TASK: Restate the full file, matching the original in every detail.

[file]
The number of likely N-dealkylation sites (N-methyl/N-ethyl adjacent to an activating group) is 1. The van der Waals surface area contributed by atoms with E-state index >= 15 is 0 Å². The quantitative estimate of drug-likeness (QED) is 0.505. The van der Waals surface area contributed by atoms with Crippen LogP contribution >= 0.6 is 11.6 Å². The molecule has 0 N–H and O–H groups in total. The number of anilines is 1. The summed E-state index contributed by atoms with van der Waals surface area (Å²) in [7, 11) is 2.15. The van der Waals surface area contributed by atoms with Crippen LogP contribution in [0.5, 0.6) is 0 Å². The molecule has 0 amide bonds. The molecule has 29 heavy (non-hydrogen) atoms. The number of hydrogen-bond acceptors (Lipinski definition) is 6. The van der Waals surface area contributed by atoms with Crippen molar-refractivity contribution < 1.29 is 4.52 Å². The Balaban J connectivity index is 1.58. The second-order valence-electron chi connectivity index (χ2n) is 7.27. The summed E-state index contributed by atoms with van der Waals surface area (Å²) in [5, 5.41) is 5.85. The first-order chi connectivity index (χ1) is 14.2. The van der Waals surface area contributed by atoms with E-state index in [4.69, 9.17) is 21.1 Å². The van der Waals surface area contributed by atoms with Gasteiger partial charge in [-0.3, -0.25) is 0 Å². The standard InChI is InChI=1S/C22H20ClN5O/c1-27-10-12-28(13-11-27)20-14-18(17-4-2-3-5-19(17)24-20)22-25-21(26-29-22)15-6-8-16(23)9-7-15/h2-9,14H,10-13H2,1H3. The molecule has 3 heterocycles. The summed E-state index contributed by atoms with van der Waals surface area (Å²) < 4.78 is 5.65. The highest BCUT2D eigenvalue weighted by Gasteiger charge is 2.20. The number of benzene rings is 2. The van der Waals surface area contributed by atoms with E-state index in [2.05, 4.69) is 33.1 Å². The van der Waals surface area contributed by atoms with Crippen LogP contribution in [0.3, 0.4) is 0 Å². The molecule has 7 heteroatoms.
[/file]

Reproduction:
The number of likely N-dealkylation sites (N-methyl/N-ethyl adjacent to an activating group) is 1. The van der Waals surface area contributed by atoms with E-state index >= 15 is 0 Å². The quantitative estimate of drug-likeness (QED) is 0.505. The van der Waals surface area contributed by atoms with Crippen LogP contribution >= 0.6 is 11.6 Å². The molecule has 0 N–H and O–H groups in total. The number of anilines is 1. The summed E-state index contributed by atoms with van der Waals surface area (Å²) in [7, 11) is 2.15. The van der Waals surface area contributed by atoms with Crippen LogP contribution in [0.5, 0.6) is 0 Å². The molecule has 0 amide bonds. The molecule has 29 heavy (non-hydrogen) atoms. The number of hydrogen-bond acceptors (Lipinski definition) is 6. The van der Waals surface area contributed by atoms with Crippen molar-refractivity contribution < 1.29 is 4.52 Å². The Balaban J connectivity index is 1.58. The second-order valence-electron chi connectivity index (χ2n) is 7.27. The summed E-state index contributed by atoms with van der Waals surface area (Å²) in [5, 5.41) is 5.85. The first-order chi connectivity index (χ1) is 14.2. The van der Waals surface area contributed by atoms with E-state index in [4.69, 9.17) is 21.1 Å². The van der Waals surface area contributed by atoms with Gasteiger partial charge in [-0.3, -0.25) is 0 Å². The standard InChI is InChI=1S/C22H20ClN5O/c1-27-10-12-28(13-11-27)20-14-18(17-4-2-3-5-19(17)24-20)22-25-21(26-29-22)15-6-8-16(23)9-7-15/h2-9,14H,10-13H2,1H3. The molecule has 3 heterocycles. The summed E-state index contributed by atoms with van der Waals surface area (Å²) < 4.78 is 5.65. The highest BCUT2D eigenvalue weighted by Gasteiger charge is 2.20. The number of benzene rings is 2. The van der Waals surface area contributed by atoms with E-state index in [2.05, 4.69) is 33.1 Å². The van der Waals surface area contributed by atoms with Crippen LogP contribution in [0.3, 0.4) is 0 Å². The molecule has 7 heteroatoms.